The decision by San Diego voters Tuesday to approve a measure that could lead to the creation of a new football stadium was news that shouldn’t be welcomed only by the Aztecs.
UNLV should be cheering as well.
The Rebels, in fact, should offer to help tear down SDCCU Stadium when the time comes, and no matter what the venue has been named — remember Qualcomm or Jack Murphy? — it could be San Diego State (Bleeping) Stadium for all UNLV cares given all its troubles there.
UNLV once again will try to win in a game place where isn’t walked away a winner in 18 years. The Rebels (2-7, 0-5 Mountain West) play San Diego State (7-2, 4-1) at 7:30 p.m. Saturday in San Diego in a game that will be televised by ESPN2.
The Rebels, who have lost the past four meetings, hope to end their six-game losing streak.
“It would be very big to get rid of this slump and keep rolling,” UNLV running back Charles Williams said.
Their timing is bad in one way. San Diego State, a 23-point favorite, is getting healthier with quarterback Christian Chapman (knee) and running back Juwan Washington (clavicle) having returned.
Their timing is good in other ways. UNLV quarterback Armani Rogers (toe) could come off the bench after missing the past five games. And San Diego State plays at Fresno State next weekend in a game that likely will decide the West Division, so perhaps the Aztecs will look ahead.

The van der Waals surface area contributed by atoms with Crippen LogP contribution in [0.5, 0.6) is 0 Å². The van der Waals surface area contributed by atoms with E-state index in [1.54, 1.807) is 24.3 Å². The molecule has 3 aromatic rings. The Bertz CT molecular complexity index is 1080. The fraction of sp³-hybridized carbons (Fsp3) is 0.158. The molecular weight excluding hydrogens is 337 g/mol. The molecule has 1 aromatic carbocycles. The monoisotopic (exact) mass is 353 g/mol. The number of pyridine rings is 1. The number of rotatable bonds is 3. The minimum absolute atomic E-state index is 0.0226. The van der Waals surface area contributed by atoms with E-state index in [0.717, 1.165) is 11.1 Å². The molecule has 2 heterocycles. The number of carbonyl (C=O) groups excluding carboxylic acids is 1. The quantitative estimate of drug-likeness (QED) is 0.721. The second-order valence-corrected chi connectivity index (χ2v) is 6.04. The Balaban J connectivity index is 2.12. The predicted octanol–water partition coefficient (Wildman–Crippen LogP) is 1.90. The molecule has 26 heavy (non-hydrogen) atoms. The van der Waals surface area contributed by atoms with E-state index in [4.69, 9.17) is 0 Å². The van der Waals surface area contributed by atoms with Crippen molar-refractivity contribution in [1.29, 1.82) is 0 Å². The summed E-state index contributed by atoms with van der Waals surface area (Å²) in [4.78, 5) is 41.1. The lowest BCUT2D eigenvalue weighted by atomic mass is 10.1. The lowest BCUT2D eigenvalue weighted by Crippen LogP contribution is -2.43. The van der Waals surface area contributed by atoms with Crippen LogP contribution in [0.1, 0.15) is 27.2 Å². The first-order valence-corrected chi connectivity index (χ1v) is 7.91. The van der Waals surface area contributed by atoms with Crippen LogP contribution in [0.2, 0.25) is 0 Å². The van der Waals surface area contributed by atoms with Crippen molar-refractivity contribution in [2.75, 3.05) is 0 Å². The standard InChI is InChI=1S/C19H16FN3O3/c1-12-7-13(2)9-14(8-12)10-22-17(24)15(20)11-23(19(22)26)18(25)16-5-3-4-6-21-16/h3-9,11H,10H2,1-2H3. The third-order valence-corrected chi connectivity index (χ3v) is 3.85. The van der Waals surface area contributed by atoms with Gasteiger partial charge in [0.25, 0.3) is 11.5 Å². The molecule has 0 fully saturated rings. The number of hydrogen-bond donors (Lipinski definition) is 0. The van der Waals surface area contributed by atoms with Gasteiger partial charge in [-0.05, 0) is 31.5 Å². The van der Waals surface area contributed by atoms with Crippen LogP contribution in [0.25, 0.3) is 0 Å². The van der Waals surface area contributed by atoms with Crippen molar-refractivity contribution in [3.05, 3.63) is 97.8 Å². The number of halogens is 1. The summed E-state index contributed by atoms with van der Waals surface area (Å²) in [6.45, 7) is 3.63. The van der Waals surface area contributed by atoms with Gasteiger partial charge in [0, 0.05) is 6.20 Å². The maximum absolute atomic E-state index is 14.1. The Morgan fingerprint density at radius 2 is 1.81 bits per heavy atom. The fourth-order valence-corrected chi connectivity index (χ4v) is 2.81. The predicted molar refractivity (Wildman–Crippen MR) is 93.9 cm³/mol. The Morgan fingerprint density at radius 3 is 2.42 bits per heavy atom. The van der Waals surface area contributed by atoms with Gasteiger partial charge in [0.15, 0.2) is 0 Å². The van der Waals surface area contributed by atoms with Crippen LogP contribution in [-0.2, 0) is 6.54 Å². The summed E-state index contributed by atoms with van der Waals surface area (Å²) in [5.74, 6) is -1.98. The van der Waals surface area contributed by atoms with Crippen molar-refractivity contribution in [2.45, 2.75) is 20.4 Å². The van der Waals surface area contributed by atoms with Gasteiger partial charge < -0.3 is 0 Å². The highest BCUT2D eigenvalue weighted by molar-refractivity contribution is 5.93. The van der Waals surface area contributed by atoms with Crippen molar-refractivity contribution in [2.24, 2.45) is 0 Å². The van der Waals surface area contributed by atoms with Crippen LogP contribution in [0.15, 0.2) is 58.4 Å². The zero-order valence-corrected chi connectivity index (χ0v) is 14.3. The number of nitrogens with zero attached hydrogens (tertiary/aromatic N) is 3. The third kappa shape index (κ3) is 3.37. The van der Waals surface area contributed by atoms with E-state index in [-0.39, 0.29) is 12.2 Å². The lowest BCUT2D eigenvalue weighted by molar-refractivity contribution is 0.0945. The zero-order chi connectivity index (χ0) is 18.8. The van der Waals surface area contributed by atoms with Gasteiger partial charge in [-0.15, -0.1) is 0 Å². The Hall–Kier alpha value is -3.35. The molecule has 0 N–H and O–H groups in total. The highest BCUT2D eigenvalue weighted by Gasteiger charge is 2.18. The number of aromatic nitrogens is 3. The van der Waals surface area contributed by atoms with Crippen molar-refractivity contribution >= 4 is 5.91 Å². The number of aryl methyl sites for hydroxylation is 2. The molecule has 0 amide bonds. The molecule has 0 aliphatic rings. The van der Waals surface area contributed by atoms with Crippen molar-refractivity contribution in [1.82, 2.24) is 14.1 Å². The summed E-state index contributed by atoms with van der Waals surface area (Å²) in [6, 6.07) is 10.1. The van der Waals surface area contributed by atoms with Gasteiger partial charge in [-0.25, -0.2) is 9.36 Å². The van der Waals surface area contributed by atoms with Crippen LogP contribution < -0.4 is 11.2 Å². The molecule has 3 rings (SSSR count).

“I think we just need to win every game from here on out,” San Diego State linebacker Kyahva Tezino said. “Our team has been going through adversity this whole year, and it’s always going to be a close game for us. We’re not going to fight it anymore, it’s just going to be the way it is. The way we train, we’re mentally tough, and we’ve been pulling out at the end and getting the win. If we can just keep doing that and make it to the championship, then we’ve reached our goal.”
UNLV’s players are too young to know what it’s like to win at San Diego State. The Rebels’ last victory in 2000 helped put them in the Las Vegas Bowl, winning 31-24 on the late Amar Brisco’s 72-yard interception return for a touchdown with 52 seconds remaining.
The Rebels haven’t been very competitive in San Diego since that night, their closest game a 10-point loss in 2002.
UNLV needs to come out of this game feeling good about itself as its season winds to an end and talk about coach Tony Sanchez’s future increases.
A victory could create some momentum going into the final two weeks against rivals Hawaii and UNR.
“We’ve got three great opportunities in front of us,” Sanchez said. “I normally don’t go ahead, but you’ve got a San Diego State game on the road that’s going to be a tough, frenzied environment on national TV. We’re fired up about that. We get a chance to go to Hawaii, which is one of the most beautiful places in the country and play against a really good football team, a place where we’ve had success the last couple of years, and then come home and fight for the (Fremont) cannon.
“There’s a whole lot to play for right now.”